Trustworthy Misinformation Mitigation with Soft Information Nudging

11/13/2019 ∙ by Benjamin D. Horne, et al. ∙ 0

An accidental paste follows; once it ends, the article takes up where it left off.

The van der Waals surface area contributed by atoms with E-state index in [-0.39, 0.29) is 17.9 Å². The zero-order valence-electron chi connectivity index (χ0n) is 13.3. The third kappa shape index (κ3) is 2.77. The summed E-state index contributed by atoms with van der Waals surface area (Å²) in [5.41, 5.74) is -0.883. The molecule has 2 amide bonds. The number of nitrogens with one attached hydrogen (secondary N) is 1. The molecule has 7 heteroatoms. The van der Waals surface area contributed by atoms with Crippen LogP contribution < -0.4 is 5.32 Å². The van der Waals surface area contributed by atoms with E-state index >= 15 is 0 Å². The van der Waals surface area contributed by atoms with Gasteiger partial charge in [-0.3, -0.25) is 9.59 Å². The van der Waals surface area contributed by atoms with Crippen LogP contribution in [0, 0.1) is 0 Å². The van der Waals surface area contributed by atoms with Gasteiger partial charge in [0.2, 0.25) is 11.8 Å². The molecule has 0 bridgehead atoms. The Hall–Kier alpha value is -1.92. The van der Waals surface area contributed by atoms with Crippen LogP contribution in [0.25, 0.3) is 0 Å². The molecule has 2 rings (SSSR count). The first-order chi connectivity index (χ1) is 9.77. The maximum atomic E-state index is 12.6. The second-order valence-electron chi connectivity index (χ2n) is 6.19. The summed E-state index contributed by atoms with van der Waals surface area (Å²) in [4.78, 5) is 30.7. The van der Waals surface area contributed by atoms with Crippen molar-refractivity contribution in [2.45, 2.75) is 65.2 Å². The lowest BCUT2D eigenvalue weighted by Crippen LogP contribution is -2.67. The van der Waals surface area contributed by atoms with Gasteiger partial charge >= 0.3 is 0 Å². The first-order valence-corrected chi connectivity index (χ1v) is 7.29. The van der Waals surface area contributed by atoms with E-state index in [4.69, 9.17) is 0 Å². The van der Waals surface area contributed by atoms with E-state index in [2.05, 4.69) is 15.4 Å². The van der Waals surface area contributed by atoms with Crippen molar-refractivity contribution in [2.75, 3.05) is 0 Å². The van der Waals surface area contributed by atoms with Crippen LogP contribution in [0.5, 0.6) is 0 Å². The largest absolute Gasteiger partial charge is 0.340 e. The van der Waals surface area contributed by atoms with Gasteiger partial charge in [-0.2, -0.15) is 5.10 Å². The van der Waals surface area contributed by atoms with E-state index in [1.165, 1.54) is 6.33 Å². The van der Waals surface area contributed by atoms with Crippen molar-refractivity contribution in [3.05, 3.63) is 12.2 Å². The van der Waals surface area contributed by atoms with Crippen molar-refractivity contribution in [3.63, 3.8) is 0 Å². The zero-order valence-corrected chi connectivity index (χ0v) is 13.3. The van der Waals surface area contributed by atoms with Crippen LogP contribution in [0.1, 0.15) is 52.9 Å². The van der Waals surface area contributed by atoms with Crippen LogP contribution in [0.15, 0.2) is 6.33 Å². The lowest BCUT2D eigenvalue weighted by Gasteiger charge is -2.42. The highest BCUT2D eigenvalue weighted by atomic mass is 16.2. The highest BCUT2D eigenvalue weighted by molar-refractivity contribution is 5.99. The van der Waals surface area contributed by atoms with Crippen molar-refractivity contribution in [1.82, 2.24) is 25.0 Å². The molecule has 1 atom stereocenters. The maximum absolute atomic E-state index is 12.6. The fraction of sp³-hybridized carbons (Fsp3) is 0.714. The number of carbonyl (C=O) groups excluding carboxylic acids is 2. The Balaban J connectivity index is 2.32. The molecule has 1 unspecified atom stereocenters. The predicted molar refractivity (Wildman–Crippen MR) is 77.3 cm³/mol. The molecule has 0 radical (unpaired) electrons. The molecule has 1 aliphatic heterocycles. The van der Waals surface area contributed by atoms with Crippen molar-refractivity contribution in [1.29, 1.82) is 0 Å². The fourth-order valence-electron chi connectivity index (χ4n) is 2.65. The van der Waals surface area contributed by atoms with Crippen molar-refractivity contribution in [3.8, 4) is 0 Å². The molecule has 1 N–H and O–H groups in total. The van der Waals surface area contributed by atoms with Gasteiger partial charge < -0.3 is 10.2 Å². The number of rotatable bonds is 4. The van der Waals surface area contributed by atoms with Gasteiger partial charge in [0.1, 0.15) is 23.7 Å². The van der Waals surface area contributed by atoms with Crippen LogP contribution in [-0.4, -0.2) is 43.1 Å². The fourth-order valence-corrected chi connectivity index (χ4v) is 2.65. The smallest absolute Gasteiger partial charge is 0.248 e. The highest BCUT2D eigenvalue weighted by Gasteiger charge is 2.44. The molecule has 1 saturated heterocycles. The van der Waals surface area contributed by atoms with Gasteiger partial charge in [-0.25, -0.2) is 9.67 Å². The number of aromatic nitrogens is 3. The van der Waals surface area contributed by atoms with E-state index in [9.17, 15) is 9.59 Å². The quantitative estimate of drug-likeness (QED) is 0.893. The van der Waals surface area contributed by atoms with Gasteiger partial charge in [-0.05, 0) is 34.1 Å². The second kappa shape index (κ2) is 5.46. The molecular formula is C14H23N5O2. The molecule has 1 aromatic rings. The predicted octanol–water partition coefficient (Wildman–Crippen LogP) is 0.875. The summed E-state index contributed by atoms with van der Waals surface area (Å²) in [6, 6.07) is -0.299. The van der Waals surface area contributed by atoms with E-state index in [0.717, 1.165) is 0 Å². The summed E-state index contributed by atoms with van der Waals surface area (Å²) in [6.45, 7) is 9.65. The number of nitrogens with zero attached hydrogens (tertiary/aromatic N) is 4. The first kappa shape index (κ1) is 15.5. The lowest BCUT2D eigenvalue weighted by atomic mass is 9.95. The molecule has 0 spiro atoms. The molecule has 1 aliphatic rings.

Research in combating misinformation reports many negative results: facts may not change minds, especially if they come from sources that are not trusted. Individuals can disregard and justify lies told by trusted sources. This problem is made even worse by social recommendation algorithms which help amplify conspiracy theories and information confirming one's own biases due to companies' efforts to optimize for clicks and watch time over individuals' own values and public good. As a result, more nuanced voices and facts are drowned out by a continuous erosion of trust in better information sources. Most misinformation mitigation techniques assume that discrediting, filtering, or demoting low veracity information will help news consumers make better information decisions. However, these negative results indicate that some news consumers, particularly extreme or conspiracy news consumers will not be helped. We argue that, given this background, technology solutions to combating misinformation should not simply seek facts or discredit bad news sources, but instead use more subtle nudges towards better information consumption. Repeated exposure to such nudges can help promote trust in better information sources and also improve societal outcomes in the long run. In this article, we will talk about technological solutions that can help us in developing such an approach, and introduce one such model called Trust Nudging.

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